Trying to look normal, most people say they have sex with their spouse once a week, since that’s the number they always hear.
At the same time, the data is based on a larger swath of the population than most of us interact with.
Most of us are friends with people who are like us, and who share our views. That’s why they are friends. And our group may not be typical.
One person who felt the studies didn’t fit his experience is in an open marriage, which constitutes less than 1% of the population. That’s not your typical group. Another is a feminist, also not typical of the population. A group of Southern Baptists would probably see things differently from these two.
Keep in mind that research reflects averages. You and your friends may not be typical.
We also tend to project our own views onto others. If we love sex, we don’t get that others don’t. If we think sex is dull, we have a hard time believing that others love it.
From the comments I’ve posted, it is clear that there is no one way that men or women behave. There is no one attitude.
But there are some strong social patterns:
- Surveys say men want, on average, 14 partners over a lifetime, while women say they want 1 or 2
- Women report enjoying sex less than men
- While prostitution finds plenty of male customers, female customers are in short supply. Gigolos are practically a myth
- Playgirl is perennially bankrupt, yet the male porn audience is huge
- Hooking up: College women get bored quickly and exit the scene, but college men want to continue casual sex even after leaving college
- Men are usually more enthusiastic about open marriage or swinging, and more often initiate the idea
- Male fantasies are more x-rated; female fantasies revolve more around romance
- For more survey data on how much women and men say they enjoy sex, see: DO Women Like Sex Less Than Men?
Is this conversation dated?
One woman commented:
- I came out of the feminist 70′s and this conversation seems a little dated. Really, we can do whatever we want to do and who cares?
Yet this issue still comes up with my 18, 19, and 20-something students. They still feel the conversation is relevant.
Another woman’s perspective:
- While we are free to do what we want, what good is the freedom when you feel used and discarded?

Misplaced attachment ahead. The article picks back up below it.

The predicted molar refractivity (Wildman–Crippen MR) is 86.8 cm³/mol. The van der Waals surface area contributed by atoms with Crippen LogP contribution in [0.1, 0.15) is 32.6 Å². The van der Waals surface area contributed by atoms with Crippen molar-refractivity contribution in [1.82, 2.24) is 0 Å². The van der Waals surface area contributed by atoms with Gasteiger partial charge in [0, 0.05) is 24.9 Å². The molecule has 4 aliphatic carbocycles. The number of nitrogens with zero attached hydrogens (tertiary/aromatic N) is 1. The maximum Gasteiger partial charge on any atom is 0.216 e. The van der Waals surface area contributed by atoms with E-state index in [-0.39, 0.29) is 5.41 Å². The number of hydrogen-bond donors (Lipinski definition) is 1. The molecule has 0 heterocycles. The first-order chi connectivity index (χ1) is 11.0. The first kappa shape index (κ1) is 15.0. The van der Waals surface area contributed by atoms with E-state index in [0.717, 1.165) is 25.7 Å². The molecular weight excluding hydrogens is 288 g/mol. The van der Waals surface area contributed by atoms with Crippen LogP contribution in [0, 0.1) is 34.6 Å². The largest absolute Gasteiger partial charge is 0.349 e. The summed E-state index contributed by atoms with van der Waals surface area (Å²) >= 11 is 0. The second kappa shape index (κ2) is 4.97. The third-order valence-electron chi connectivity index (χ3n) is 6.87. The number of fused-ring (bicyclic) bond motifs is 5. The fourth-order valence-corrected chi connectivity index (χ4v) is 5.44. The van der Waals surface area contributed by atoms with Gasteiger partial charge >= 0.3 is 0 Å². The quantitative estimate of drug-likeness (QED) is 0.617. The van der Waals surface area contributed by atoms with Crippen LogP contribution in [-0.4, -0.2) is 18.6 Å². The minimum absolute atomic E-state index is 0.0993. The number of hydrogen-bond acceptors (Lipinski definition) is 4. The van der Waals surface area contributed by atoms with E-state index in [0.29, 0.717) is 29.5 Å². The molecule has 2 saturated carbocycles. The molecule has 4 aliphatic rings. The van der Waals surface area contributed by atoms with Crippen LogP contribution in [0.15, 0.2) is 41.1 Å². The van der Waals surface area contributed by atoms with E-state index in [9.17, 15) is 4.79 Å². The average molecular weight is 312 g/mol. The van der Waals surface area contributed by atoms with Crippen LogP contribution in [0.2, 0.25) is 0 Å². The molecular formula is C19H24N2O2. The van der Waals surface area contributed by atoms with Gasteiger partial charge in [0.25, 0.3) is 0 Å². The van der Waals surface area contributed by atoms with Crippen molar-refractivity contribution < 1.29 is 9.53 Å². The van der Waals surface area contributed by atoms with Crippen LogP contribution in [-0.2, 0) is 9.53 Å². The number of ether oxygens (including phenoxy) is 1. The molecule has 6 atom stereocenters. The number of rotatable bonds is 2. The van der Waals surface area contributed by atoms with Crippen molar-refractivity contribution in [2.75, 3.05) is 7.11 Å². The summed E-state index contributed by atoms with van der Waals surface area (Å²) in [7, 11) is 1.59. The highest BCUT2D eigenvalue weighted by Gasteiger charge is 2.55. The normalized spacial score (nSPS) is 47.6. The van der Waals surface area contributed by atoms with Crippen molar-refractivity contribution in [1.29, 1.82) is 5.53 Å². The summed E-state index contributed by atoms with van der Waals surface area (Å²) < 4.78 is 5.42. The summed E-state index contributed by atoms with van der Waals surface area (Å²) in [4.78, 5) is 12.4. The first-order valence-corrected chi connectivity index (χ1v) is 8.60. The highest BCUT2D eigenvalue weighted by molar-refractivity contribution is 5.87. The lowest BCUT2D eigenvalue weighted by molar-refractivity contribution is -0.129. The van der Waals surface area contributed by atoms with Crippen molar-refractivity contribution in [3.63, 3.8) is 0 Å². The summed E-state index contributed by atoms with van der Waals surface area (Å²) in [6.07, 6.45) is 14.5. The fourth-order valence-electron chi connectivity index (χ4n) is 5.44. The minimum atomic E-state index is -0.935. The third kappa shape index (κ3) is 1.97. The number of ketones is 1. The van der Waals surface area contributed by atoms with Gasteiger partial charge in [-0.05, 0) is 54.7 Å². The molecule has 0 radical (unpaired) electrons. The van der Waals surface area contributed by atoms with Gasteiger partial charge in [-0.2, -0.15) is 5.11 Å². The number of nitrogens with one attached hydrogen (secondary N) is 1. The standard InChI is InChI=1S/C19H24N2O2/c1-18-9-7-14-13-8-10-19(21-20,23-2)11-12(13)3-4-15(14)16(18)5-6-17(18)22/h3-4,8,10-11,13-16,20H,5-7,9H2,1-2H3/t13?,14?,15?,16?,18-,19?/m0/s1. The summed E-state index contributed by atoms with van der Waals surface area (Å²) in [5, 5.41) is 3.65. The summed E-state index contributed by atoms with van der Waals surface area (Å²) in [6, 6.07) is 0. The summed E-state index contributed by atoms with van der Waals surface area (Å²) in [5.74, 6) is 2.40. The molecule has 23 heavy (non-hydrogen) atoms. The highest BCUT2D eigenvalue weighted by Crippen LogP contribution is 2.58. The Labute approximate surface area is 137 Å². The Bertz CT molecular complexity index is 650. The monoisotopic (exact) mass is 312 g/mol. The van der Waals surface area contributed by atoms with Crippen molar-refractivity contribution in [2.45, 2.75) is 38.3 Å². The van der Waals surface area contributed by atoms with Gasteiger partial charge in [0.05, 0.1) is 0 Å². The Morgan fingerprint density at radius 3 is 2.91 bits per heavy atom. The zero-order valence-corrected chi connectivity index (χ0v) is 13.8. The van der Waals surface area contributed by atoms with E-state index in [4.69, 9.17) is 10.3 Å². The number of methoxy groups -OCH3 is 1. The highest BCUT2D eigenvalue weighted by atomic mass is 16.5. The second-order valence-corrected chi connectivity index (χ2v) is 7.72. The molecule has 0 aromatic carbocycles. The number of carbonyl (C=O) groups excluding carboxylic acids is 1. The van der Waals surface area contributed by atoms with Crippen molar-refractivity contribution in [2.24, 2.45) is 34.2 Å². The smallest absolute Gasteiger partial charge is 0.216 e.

When I was young I heard feminists say that “pro-lifers” were more concerned with controlling women than preventing abortion.
That line of reasoning didn’t make sense to me at the time. Now it does. I don’t think that everyone who is prolife is disingenuous. But some are.
The Food and Drug Administration recently approved new emergency contraception known as ella, aka “Plan C.” Unlike the emergency contraception currently available, Plan C can be taken up to five days after unprotected sex, and is 98% effective when properly used. The drug stops fertilization by preventing eggs from being released.
Some pro-lifers protest that Plan C brings us one step closer to “over the counter abortions” – though medical studies prove otherwise.
These same folks say stem cell research equals abortion. Yet they don’t worry that fertilized eggs are thrown in the garbage if they aren’t used for research. Garbage isn’t constantly publicized while breakthrough science is.
Pro-lifer, George W. Bush, didn’t seem to have a problem sending young men to die in Iraq and Afghanistan. But as one cartoonist put it, “No stem cells were hurt.”
I once heard Christopher Reeve pose the following question: if you were in a research lab with a two-year-old and a fire broke out, would you save the child, or would you leave her to die so that you could save thousands of stem cells? I suspect most of us would save the actual child.
Utah Senator, Orin Hatch, says it’s fine to use fertilized eggs for research. But destroying eggs implanted in a woman’s womb equals murder. In one case a woman’s body is controlled. In the other, it isn’t.
Pro-lifer, Pat Robertson opposes a woman’s right to choose abortion in America. But he supports forced abortions in China. Once again controlling women is the only common denominator.
Pro-lifers don’t seem to be too concerned with making sure poor women get prenatal care, or that their babies have food once they are born.
Pro life? Sometimes it’s all about controlling women.
- I seem to be different than the study, but then so are most males I know.
- Divorced at age 33, I experienced a natural heightening of sexual interest and there were a number of men with whom I had sex during the next 7-8 years. I enjoyed it all tremendously and learned at lot about men and about myself. During that time, I met only one man I would have considered as a life partner. Now I realize that the relationship was great because the sex was great.
- If women were paid equally and had equal opportunity in the job market, I think that monogamy would be weakened. When I earned more my husband, and could survive financially on my own, my sexual behavior changed as well.
- Sex is so pleasurable. Why limit yourself from pleasure so long as everyone knows the ground rules – that this is about pleasure and not about commitment or love.